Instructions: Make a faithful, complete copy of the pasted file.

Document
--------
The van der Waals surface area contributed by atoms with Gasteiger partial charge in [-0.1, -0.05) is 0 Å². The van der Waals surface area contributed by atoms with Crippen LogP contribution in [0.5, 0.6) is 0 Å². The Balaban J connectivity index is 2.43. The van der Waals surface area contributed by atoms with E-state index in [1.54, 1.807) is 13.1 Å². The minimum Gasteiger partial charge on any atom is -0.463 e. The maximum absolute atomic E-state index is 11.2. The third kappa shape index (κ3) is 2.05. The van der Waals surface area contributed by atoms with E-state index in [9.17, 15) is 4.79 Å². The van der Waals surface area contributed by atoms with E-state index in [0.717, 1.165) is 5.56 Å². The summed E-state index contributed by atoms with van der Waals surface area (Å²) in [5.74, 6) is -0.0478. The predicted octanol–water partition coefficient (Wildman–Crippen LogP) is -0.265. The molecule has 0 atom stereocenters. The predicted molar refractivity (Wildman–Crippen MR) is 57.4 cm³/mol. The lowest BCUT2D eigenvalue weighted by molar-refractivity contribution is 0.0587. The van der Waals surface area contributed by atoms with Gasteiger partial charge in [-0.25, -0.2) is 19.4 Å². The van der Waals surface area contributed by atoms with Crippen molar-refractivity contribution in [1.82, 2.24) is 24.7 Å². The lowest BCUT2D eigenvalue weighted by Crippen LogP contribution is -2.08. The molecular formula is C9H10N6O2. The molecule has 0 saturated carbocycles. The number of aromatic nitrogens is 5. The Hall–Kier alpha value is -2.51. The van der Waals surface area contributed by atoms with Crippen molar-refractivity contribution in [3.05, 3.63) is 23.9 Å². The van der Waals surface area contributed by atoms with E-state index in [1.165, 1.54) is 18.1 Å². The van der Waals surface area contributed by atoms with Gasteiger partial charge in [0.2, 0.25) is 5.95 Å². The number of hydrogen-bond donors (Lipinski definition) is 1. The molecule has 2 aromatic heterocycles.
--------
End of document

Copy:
The van der Waals surface area contributed by atoms with Gasteiger partial charge in [-0.1, -0.05) is 0 Å². The van der Waals surface area contributed by atoms with Crippen LogP contribution in [0.5, 0.6) is 0 Å². The Balaban J connectivity index is 2.43. The van der Waals surface area contributed by atoms with E-state index in [1.54, 1.807) is 13.1 Å². The minimum Gasteiger partial charge on any atom is -0.463 e. The maximum absolute atomic E-state index is 11.2. The third kappa shape index (κ3) is 2.05. The van der Waals surface area contributed by atoms with E-state index in [9.17, 15) is 4.79 Å². The van der Waals surface area contributed by atoms with E-state index in [0.717, 1.165) is 5.56 Å². The summed E-state index contributed by atoms with van der Waals surface area (Å²) in [5.74, 6) is -0.0478. The predicted octanol–water partition coefficient (Wildman–Crippen LogP) is -0.265. The molecule has 0 atom stereocenters. The predicted molar refractivity (Wildman–Crippen MR) is 57.4 cm³/mol. The lowest BCUT2D eigenvalue weighted by molar-refractivity contribution is 0.0587. The van der Waals surface area contributed by atoms with Gasteiger partial charge in [-0.25, -0.2) is 19.4 Å². The van der Waals surface area contributed by atoms with Crippen molar-refractivity contribution in [1.82, 2.24) is 24.7 Å². The lowest BCUT2D eigenvalue weighted by Crippen LogP contribution is -2.08. The molecular formula is C9H10N6O2. The molecule has 0 saturated carbocycles. The number of aromatic nitrogens is 5. The Hall–Kier alpha value is -2.51. The van der Waals surface area contributed by atoms with Crippen molar-refractivity contribution in [3.05, 3.63) is 23.9 Å². The van der Waals surface area contributed by atoms with E-state index in [1.165, 1.54) is 18.1 Å². The van der Waals surface area contributed by atoms with Gasteiger partial charge in [0.2, 0.25) is 5.95 Å². The number of hydrogen-bond donors (Lipinski definition) is 1. The molecule has 2 aromatic heterocycles.